Background: Prevention of unintended pregnancy among HIV positive women is the second element of prevention of mother to child transmission of HIV. Contraceptive use in Indonesia remains low, despite the potential contribution of family planning (FP) to the prevention of HIV infection and unintended pregnancy. It is anticipated that this research will update existing knowledge, inform policy makers and programmers to support safer and healthier reproductive options among HIV positive women in the study area.
Methods: The study was conducted in Cipto Mangunkusumo Hospital Jakarta, Indonesia, since January 1st 2013 until December 31st 2014. Of the original cohort of 5499 women delivered in 2013-2014, 65 were HIV positive. The 58 subjects in this study were selected from each group of HIV positive women and HIV negative who had delivery in this hospital either by emergency admission or elective caesarean section.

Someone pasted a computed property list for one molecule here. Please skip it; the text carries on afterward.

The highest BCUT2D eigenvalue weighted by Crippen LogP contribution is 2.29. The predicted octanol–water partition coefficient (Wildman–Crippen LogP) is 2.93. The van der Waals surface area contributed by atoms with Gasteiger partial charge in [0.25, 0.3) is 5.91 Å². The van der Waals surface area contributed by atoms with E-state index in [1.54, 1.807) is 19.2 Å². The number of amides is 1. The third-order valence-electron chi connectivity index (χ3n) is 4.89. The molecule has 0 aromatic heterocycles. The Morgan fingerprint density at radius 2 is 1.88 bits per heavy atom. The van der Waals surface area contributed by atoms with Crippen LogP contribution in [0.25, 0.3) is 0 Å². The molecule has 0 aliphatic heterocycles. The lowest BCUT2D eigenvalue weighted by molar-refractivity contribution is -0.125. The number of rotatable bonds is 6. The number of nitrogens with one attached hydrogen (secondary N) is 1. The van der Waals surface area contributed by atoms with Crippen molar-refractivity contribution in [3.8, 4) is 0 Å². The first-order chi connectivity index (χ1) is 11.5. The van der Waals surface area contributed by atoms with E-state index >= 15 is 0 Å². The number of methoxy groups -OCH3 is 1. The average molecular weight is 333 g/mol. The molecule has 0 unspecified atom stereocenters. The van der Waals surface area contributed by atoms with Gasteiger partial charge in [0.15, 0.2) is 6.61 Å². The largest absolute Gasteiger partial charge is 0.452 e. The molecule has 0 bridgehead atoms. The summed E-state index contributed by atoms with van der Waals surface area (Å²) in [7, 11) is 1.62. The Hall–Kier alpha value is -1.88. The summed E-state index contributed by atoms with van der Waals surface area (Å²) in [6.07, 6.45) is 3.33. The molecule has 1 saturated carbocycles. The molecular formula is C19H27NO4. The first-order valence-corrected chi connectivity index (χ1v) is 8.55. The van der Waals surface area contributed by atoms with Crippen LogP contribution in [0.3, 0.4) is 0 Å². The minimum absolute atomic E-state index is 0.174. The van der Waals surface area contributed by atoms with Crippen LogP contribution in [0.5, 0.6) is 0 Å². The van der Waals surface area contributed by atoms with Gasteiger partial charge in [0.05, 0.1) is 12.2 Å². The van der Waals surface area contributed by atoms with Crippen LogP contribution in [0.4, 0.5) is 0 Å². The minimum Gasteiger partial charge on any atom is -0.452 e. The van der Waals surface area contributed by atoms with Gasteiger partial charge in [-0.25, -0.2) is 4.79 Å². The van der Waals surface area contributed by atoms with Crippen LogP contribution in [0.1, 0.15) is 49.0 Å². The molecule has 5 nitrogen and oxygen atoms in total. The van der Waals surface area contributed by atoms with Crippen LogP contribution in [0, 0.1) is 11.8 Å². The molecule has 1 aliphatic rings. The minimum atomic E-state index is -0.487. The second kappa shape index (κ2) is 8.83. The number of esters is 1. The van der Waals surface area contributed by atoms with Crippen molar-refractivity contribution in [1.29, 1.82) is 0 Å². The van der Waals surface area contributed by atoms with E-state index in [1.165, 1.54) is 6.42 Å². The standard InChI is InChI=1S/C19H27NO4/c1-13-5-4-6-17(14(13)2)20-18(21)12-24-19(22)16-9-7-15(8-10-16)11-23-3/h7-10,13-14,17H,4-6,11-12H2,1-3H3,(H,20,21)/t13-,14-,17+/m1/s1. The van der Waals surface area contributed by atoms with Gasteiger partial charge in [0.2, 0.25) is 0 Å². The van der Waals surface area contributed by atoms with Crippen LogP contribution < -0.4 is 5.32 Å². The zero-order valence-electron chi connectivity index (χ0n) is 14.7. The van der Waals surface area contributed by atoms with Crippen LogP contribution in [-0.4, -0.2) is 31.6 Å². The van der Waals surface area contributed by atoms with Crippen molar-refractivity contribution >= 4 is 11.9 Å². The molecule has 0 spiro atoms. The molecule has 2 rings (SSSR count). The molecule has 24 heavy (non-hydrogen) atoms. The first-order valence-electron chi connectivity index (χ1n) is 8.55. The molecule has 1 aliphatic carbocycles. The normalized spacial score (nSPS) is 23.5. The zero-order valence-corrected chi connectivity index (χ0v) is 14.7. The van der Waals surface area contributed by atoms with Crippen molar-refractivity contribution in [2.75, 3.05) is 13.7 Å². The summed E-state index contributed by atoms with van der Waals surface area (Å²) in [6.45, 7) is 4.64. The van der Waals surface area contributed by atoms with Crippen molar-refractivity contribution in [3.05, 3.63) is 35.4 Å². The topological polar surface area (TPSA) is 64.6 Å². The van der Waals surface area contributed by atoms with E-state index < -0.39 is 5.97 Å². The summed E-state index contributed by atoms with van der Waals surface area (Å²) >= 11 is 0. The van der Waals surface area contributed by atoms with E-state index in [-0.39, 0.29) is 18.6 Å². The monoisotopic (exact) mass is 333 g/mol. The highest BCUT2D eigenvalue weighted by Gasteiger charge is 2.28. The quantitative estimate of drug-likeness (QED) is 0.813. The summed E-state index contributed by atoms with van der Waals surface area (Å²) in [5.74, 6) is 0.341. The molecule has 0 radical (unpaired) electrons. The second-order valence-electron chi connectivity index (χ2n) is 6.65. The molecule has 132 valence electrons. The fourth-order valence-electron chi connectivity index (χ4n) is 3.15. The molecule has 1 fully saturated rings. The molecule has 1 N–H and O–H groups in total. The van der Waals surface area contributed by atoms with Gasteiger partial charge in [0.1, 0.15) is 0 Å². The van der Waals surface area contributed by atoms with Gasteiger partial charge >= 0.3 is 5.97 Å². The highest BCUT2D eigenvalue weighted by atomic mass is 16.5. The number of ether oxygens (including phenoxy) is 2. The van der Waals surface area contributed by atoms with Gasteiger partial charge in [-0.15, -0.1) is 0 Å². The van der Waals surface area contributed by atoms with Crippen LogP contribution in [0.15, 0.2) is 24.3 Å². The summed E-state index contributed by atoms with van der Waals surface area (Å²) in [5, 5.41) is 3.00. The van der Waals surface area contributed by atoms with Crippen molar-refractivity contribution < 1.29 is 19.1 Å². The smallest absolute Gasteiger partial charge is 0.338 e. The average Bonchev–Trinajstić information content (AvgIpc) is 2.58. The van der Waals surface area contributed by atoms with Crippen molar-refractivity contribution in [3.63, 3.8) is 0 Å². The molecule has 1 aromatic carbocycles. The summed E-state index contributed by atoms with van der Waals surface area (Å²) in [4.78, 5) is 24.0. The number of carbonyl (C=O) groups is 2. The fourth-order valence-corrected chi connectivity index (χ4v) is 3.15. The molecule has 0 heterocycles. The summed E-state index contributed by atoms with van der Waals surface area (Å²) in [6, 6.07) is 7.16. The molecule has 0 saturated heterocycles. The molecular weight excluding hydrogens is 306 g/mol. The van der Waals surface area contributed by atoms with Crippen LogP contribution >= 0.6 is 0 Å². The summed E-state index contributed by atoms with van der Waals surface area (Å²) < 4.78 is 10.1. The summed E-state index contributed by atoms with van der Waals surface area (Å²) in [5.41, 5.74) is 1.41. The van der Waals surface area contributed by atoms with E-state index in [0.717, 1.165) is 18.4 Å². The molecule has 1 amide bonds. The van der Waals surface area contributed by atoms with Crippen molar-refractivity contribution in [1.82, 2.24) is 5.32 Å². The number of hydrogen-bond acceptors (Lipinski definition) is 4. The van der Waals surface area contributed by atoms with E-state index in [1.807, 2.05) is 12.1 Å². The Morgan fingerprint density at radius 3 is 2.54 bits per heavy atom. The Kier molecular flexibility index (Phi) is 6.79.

Results: There were a total of 5449 deliveries, during the study period, out of which 65 were HIV positive women (1,2%). From 58 randomly selected patients, the mean age of HIV positive mothers was 27,74 ± 4,73 years. Their parity ranged from zero to five. With significantly uses of long acting contraception as IUD and sterilization on HIV-positive women as well as booked cased patients.Conclusions: The high rates of unintended pregnancies in the sample of HIV positive women suggest that the WHO’s strategy of preventing unintended pregnancies amongst HIV positive women to minimise vertical transmission of HIV must be reinforced. Long acting and permanent methods could fill an important gap in family planning services in Indonesia given women’s stated fertility preferences indicating a strong desire to either not have a future pregnancy or to wait several years before the birth of their next child.